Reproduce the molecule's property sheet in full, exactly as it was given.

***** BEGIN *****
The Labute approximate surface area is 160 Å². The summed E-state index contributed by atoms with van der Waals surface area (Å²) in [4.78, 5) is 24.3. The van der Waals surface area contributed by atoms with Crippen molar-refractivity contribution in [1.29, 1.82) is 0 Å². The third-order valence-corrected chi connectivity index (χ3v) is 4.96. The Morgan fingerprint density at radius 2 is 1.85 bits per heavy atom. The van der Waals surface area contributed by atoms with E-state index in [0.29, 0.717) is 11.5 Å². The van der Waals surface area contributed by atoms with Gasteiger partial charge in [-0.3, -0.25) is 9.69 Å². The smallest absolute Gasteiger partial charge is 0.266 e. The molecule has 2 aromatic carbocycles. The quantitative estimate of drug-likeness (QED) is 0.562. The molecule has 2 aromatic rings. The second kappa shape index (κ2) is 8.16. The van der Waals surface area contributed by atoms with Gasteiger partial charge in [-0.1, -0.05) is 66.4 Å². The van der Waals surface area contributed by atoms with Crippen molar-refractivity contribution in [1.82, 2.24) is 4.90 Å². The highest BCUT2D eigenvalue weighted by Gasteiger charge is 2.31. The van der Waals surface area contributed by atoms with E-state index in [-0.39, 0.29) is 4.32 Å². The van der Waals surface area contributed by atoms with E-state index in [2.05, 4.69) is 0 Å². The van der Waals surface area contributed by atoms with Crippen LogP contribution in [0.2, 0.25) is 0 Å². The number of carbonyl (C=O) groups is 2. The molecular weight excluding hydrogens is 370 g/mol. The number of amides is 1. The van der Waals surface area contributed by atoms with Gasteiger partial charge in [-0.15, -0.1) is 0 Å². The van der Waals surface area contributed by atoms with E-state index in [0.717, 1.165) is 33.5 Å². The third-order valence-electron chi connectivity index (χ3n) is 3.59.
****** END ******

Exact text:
The Labute approximate surface area is 160 Å². The summed E-state index contributed by atoms with van der Waals surface area (Å²) in [4.78, 5) is 24.3. The van der Waals surface area contributed by atoms with Crippen molar-refractivity contribution in [1.29, 1.82) is 0 Å². The third-order valence-corrected chi connectivity index (χ3v) is 4.96. The Morgan fingerprint density at radius 2 is 1.85 bits per heavy atom. The van der Waals surface area contributed by atoms with E-state index in [0.29, 0.717) is 11.5 Å². The van der Waals surface area contributed by atoms with Gasteiger partial charge in [-0.3, -0.25) is 9.69 Å². The smallest absolute Gasteiger partial charge is 0.266 e. The molecule has 2 aromatic carbocycles. The quantitative estimate of drug-likeness (QED) is 0.562. The molecule has 2 aromatic rings. The second kappa shape index (κ2) is 8.16. The van der Waals surface area contributed by atoms with Gasteiger partial charge in [-0.1, -0.05) is 66.4 Å². The van der Waals surface area contributed by atoms with Crippen molar-refractivity contribution in [1.82, 2.24) is 4.90 Å². The highest BCUT2D eigenvalue weighted by Gasteiger charge is 2.31. The van der Waals surface area contributed by atoms with E-state index in [-0.39, 0.29) is 4.32 Å². The van der Waals surface area contributed by atoms with E-state index in [2.05, 4.69) is 0 Å². The van der Waals surface area contributed by atoms with Crippen LogP contribution in [0.2, 0.25) is 0 Å². The number of carbonyl (C=O) groups is 2. The molecular weight excluding hydrogens is 370 g/mol. The number of amides is 1. The van der Waals surface area contributed by atoms with Gasteiger partial charge in [-0.15, -0.1) is 0 Å². The van der Waals surface area contributed by atoms with E-state index in [0.717, 1.165) is 33.5 Å². The third-order valence-electron chi connectivity index (χ3n) is 3.59.